This action might not be possible to undo. Are you sure you want to continue?
by Frithjof Schuon
Source: Studies in Comparative Religion, Vol. 13, No. 3 & 4. (Summer-Autumn, 1979) © World Wisdom, Inc. www.studiesincomparativereligion.com
This essay appeared in Studies under the title “The Characteristics of Passional Mysticism.”
The essay later appeared with the new title, and some changes, in Schuon's book
The Transfiguration of Man (World Wisdom, 1995). It is this more recent version of the
essay that appears below, in a new translation approved by the estate of Frithjof Schuon.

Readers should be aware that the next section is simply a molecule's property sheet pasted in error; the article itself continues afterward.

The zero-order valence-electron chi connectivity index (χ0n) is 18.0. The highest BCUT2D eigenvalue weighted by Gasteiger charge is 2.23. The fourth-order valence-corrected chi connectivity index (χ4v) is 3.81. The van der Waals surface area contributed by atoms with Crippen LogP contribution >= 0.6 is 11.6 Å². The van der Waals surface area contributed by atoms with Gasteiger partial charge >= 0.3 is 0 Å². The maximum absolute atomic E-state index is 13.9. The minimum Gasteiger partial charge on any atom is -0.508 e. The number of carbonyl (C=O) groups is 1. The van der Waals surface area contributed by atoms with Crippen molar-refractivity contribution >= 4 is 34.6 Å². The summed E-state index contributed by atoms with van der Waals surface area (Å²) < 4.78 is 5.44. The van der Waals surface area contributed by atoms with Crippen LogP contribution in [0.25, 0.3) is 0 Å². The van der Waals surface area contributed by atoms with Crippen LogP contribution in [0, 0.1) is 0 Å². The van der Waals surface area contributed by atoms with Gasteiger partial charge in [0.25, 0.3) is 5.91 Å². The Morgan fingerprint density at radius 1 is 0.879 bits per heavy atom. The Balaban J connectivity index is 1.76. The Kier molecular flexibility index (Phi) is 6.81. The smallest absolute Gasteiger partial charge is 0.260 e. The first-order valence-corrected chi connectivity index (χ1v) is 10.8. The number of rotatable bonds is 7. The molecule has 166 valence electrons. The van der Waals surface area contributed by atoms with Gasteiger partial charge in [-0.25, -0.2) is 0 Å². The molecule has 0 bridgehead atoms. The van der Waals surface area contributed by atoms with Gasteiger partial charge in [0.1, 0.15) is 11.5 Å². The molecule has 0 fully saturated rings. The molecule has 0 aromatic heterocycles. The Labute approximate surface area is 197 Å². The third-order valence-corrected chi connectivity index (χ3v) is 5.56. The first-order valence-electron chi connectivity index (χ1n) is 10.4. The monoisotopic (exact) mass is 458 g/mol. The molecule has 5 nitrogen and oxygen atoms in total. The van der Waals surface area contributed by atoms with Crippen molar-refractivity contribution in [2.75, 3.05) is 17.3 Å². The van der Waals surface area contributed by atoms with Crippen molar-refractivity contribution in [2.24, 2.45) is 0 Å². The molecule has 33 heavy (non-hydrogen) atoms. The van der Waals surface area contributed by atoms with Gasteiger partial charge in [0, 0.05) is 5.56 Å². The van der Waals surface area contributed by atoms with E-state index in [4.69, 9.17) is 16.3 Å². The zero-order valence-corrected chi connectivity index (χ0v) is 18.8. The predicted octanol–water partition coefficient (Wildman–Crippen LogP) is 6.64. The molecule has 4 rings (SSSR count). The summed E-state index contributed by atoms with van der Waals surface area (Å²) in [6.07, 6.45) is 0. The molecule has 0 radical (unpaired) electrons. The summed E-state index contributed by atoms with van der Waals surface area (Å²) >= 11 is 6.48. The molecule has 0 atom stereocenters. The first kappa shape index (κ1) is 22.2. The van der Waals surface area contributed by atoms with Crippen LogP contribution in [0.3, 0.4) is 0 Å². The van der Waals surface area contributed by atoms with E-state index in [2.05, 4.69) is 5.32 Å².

Voluntaristic mysticism is a path of love which—in contrast with Hindu bhakti—is characterized by the fact that no intellectual element intervenes in an active fashion in its method; thus the qualifications it demands are almost exclusively moral: at most it demands a general predisposition which, together with moral factors and on contact with grace, becomes a “vocation.” It is true that this mysticism thrives on dogmatic symbols and theological concepts, but not on intellections: it is entirely centered on love—on the will with its emotive concomitances—and not on gnosis. In a certain sense, passional mysticism is “negative,” since its method—apart from sacramental graces—consists above all in the negation of the natural appetites, whence the cult of suffering, and the importance of trials and consolations; the activity is purely moral and ascetic, as the following opinion of Saint John of the Cross shows well: “By its nature, this [our mind] is limited to natural science; but God has nevertheless endowed it with an obediential power in regard to the supernatural, so that it can obey whenever it pleases Our Lord to make it act supernaturally. Strictly speaking, no knowledge is accessible to the mind except by natural means; therefore all knowledge must pass through the senses” (The Ascent of Mount Carmel, I, 2). This is the negation of the intellect, the reduction of the intelligence to reason alone. In such a perspective, there is no place for the intellective man; there is no path for him. The consequence is that he is condemned to occupy himself with philosophy; given his need for logic and the nature of his aspiration, he cannot follow the path of love—the only one offered to him—except on the margin; his particular vocation falls so to speak into the void. A particularly striking characteristic of voluntaristic mysticism is sentimental humility, which appears as an end in itself and which excludes all help from the intelligence. Humility as such is certainly everywhere a condition of spirituality; but it is only in “passional” mysticism that it is situated on the plane of sentimentality, which proves that the human groups to which it is addressed have a fundamental tendency to the sort of obsession with the “ego” that is